|Publication number||US4669773 A|
|Application number||US 06/783,355|
|Publication date||Jun 2, 1987|
|Filing date||Oct 3, 1985|
|Priority date||Oct 3, 1985|
|Publication number||06783355, 783355, US 4669773 A, US 4669773A, US-A-4669773, US4669773 A, US4669773A|
|Inventors||Robert C. LeVee|
|Original Assignee||Levee Robert C|
|Export Citation||BiBTeX, EndNote, RefMan|
|Patent Citations (7), Referenced by (7), Classifications (11), Legal Events (3)|
|External Links: USPTO, USPTO Assignment, Espacenet|
This invention relates generally to vehicle storages systems, and more particularly to storage pods mounted on the roofs of recreational vehicles.
Storage pods presently mounted externally on the roofs of recreational vehicles, such as trailers and motor homes, are accessible by means of a ladder attached externally to the rear end of the vehicle. To load or unload the storage pod, one must climb the ladder and unlatch a closure lid associated with the storage pod to thereby provide access to its interior storage space. Storage loading and unloading operations have therefore been physically taxing under the best conditions and most undesirable during inclement weather conditions.
The concept of providing storage space within the roof or ceiling of a vehicle enclosure with internal access thereto is, of course, well known as disclosed, for example, in U.S. Pat. Nos. 2,236,428 and 4,469,365. Ceiling suspended trays within a vehicle enclosure is also known as disclosed in U.S. Pat. No. 2,947,585. However, despite the crowded nature of the prior art related to recreational vehicles and vehicles storage systems, the teachings in the aforementioned patents have not been adapted to facilitate storage access and loading problems associated with storage pods externally mounted on the roof of recreational vehicles.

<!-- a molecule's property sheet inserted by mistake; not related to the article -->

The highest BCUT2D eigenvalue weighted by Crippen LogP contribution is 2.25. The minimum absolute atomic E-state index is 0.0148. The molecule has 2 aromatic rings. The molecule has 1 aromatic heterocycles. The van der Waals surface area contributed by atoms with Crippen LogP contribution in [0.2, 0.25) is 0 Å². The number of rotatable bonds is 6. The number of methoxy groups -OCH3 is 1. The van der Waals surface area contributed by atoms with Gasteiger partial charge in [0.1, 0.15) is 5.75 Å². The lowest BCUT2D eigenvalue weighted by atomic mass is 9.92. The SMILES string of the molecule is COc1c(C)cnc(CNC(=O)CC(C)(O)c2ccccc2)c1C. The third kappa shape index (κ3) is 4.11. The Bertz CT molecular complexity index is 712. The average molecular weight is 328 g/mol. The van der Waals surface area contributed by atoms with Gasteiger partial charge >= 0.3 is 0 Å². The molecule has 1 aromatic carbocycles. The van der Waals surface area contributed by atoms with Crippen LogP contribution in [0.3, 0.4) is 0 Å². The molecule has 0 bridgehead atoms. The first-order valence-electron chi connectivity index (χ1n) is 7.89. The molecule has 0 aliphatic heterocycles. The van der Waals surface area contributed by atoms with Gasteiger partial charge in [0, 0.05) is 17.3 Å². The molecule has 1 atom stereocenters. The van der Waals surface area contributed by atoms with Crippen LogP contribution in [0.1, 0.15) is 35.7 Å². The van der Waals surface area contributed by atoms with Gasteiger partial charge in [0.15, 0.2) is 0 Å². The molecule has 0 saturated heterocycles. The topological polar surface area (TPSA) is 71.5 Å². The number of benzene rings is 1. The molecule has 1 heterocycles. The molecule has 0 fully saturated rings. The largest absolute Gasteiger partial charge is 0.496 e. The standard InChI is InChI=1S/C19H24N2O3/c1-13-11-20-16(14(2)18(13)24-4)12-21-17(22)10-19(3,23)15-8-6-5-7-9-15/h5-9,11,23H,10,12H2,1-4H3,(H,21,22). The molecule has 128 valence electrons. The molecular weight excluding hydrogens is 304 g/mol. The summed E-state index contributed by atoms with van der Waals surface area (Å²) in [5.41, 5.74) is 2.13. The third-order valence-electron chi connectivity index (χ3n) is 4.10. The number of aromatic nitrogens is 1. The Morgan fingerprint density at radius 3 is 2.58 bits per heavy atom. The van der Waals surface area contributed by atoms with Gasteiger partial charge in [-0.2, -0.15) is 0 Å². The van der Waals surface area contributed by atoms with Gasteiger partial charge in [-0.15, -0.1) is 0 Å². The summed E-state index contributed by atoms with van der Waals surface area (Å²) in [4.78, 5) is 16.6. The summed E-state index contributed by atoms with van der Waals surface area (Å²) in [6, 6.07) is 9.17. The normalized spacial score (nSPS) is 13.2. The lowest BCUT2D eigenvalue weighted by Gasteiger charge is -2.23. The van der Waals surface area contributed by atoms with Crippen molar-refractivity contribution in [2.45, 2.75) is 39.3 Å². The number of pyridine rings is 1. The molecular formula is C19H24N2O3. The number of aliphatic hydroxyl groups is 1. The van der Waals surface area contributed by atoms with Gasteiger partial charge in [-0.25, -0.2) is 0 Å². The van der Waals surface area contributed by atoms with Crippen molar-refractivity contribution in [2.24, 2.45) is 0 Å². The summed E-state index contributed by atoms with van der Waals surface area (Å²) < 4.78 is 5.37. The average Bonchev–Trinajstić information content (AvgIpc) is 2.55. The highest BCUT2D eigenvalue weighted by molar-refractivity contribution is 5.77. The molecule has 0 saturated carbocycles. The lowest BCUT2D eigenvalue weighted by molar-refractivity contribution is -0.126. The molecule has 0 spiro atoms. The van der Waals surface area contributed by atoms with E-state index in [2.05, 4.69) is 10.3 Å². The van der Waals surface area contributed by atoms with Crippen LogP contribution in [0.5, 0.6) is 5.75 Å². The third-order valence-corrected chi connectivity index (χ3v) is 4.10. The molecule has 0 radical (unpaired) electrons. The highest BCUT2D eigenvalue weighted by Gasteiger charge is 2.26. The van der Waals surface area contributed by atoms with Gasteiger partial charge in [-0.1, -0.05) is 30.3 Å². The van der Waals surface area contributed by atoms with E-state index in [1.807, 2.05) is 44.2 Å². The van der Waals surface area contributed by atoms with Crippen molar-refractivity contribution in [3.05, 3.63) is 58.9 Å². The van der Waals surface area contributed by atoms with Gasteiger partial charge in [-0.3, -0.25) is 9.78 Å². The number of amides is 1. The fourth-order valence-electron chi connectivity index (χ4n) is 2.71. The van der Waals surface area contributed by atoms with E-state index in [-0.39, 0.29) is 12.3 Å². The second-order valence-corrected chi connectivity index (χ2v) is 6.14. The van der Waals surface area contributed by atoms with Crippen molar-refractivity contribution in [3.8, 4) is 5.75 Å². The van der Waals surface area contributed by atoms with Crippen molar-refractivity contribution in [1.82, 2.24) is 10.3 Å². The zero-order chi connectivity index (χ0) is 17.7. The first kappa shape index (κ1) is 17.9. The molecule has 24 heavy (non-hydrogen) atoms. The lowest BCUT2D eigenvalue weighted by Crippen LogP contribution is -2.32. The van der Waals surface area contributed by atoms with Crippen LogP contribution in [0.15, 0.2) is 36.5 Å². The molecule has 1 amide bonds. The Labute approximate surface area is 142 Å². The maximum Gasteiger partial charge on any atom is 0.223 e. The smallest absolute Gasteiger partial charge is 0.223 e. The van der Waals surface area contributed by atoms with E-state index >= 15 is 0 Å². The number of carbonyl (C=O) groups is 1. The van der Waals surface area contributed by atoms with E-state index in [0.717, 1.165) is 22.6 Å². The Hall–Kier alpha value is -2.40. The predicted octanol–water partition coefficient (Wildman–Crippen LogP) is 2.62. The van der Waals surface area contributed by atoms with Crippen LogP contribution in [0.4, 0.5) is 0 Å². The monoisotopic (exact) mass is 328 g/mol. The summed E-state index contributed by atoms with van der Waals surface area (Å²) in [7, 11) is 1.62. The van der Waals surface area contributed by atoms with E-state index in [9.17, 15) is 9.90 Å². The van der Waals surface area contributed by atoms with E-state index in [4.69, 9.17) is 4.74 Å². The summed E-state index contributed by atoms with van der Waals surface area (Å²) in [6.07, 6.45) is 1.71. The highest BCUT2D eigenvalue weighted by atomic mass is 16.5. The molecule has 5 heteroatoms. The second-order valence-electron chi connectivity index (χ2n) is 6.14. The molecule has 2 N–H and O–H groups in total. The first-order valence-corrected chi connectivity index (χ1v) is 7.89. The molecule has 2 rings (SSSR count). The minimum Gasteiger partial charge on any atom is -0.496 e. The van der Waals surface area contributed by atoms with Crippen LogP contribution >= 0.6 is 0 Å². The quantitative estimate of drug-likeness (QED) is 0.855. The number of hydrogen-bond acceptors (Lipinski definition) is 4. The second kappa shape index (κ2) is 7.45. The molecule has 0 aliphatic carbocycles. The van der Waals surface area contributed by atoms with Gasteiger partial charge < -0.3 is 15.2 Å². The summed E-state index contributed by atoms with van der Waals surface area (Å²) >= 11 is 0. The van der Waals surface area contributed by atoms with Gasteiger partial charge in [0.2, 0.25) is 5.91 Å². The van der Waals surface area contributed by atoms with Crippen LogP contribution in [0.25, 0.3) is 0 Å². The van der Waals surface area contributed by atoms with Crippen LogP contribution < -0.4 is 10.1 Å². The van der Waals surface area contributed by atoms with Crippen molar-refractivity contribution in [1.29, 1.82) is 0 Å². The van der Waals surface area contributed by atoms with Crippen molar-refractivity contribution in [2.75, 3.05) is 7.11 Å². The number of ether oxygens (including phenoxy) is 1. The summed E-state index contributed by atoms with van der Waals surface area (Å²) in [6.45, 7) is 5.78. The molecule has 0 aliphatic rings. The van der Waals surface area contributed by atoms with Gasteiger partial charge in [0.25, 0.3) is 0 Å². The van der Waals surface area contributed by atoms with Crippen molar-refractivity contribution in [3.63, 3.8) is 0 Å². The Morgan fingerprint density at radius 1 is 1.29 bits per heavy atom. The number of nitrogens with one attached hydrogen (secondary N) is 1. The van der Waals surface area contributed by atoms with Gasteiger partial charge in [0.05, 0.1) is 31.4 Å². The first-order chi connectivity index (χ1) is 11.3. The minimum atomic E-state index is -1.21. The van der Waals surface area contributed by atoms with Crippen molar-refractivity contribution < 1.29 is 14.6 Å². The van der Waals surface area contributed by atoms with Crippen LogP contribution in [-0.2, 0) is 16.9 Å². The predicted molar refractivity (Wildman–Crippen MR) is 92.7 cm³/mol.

It is, therefore, an important object of the present invention to provide improved access and loading facilities for external roof mounted storage pods on recreational vehicles through the interior ceiling of the vehicle enclosure.
In accordance with the present invention, a storage pod housing having no lidded opening is fixedly mounted on top of the roof of a vehicle with its open bottom aligned with an opening formed in the roof. The roof opening is framed by a peripheral molding attached to the storage pod housing and the vehicle ceiling. The molding has a shouldered recess portion seating, a ceiling closure panel which also serves as a loading shelf. Lazy tong linkages suspend the closure panel from the top portion of the storage pod housing and guide its vertical displacement in a level condition between an upper position seated in the peripheral molding and a lowered shelf loading position. Counterbalancing springs reduce the manual effort required to lower or raise the closure shelf panel between its upper and lowered positions. The shelf panel is grasped by means of a knob rotatably mounted on its underside and is locked in its upper position by locking elements projecting through slots in the peripheral molding. The locking elements are retractable under control of the knob.